The New Year is upon us, so it’s the perfect time to get real about your finances. So, my fellow Krazy Coupon Ladies, is 2013 going to be the year you finally start to take control of your finances? Without further ado, here are six ways to take control of your finances in 2013:
Track every penny you spend
You know how all the weight loss gurus say if you want to lose weight, you need to write down every single morsel of food that passes by your lips? Well, the same goes for money. If you want to take control of your finances, you need to start by tracking every penny you spend. There are several different ways to track your spending. Go old school and write it in a notebook, or go hi-tech and use an online tool like Mint.com, TrackEveryCoin or CoinKeeper. Pick the method that works best for you, and then remember to record transactions right after they occur and to make recording a habit (and don’t fudge your numbers). Tracking your spending will help you see exactly where your money is going, observe trends, and make an informed budget based on your observations.
Automate your bill payments
Switch to online bill pay and authorize participating service providers like your electric company, cable company, and cell phone company to automatically withdraw an amount equal to your bill from your checking account on or close to the bill’s due date. Where possible, set up automatic payments though your bank for your mortgage payments or monthly rent, and set up automatic payments with each of your credit card companies for at least the minimum monthly balances. By automatizing your recurring bill payments, you’ll save time, the environment (no paper statements!) and money (no more late fees for forgetting to pay bills on time).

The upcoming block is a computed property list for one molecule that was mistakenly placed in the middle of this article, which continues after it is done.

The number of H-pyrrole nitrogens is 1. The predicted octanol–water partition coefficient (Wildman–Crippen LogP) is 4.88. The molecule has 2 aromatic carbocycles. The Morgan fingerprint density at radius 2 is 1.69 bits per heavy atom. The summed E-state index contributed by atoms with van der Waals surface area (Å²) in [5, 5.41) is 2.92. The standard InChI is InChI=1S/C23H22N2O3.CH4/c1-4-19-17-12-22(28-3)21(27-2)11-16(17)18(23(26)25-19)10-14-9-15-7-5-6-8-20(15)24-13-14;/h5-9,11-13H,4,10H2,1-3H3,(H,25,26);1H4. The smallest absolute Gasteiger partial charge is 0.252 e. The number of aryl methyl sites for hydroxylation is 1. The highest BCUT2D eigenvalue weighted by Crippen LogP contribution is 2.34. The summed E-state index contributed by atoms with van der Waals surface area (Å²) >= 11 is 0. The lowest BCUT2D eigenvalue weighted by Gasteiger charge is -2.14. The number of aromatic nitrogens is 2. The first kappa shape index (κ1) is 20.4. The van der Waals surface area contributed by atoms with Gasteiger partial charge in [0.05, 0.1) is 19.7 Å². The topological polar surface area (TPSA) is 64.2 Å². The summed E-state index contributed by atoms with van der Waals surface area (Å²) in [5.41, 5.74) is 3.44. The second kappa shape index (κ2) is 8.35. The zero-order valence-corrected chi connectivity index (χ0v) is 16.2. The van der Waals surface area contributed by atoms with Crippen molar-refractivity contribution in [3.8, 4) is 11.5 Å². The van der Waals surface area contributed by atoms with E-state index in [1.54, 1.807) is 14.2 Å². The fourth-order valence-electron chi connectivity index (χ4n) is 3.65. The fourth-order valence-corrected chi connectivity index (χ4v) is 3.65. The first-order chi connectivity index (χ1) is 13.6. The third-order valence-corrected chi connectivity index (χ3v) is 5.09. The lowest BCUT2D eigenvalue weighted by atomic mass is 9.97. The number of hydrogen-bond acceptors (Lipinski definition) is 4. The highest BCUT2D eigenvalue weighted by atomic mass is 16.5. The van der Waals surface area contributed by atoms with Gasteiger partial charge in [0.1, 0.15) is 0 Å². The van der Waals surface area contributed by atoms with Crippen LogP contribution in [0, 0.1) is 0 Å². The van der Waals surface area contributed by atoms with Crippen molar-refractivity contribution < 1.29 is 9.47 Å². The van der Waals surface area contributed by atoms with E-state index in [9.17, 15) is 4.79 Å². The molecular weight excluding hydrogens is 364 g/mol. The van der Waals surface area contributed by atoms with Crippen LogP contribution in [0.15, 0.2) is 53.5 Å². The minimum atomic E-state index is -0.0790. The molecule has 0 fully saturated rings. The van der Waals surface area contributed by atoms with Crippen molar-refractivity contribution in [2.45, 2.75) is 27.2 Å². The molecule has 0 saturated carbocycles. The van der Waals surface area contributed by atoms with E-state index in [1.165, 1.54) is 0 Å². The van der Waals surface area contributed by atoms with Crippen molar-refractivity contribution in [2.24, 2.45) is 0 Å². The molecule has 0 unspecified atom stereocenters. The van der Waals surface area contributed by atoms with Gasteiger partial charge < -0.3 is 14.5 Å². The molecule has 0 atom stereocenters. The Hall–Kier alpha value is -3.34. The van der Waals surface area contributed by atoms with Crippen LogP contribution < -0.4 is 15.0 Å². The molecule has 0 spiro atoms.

Make paying down your debt a priority
Do you have tons of student debt or credit card debt? If so, then you know perfectly well how suffocating the weight of that debt can feel. To make solid strides towards reducing your debt in 2013, pay your monthly minimums each month (more if you can manage) and then designate every other penny to your debt with the lowest balance. When that debt is paid off, designate every other penny to the debt with the second lowest-balance. Follow this pattern until all your debts are paid off.
Do your due diligence: Look into all your bills’ fees and charges
Go through all your bills (bank statements, credit cards, cell phones, Internet, home phone, etc.). Do any of the fees or charges surprise you or seem unduly high? If so, call up your service provider and discuss your dissatisfaction with the fees and high charges and attempt to negotiate to remove or lower the fee. You’d be surprised by how much you can lower your bills by just asking.
Hustle! Earn extra Income outside of your primary job
If your current income is not sufficient to support you and your family, pay off all your debt, and build a sizable savings, you need to look into ways to earn extra money every month. For example, start selling or consigning clothes, take on freelance writing gigs, sell your crafts on Etsy, babysit, tutor, bartend, rent out your spare bedroom, moonlight as a wedding singer, and so on. Whatever you can do to bring in the extra money, do it. Don’t use this extra money as discretionary income. Instead, put this money towards paying off your debt and building your savings and emergency fund.
Prepare for the worst by creating an emergency fund
Living paycheck to paycheck works fine until something happens: you lose your job, your car engine (and brakes and tires and radiator) need to be replaced, mutant termites eat through your entire house, and so on. There are a million and one theories out there about how big your emergency fund should be. Suze Orman says it should be 8 months of your living expenses. Dave Ramsay says 3 to 6 months of your living expenses. But first things first, never rely on your line of credit from your credit card as your emergency fund. A bank has the power to revoke your line of credit for any reason at any time (like exactly when a disaster strikes). Sure, you may use your credit card in emergencies, but it is by no means an emergency fund. No matter what your financial situation or debt profile, you should have an emergency fund of at least $1,000. For each dependent family member you support, tack on an additional one month of living expenses to this base line of $1,000.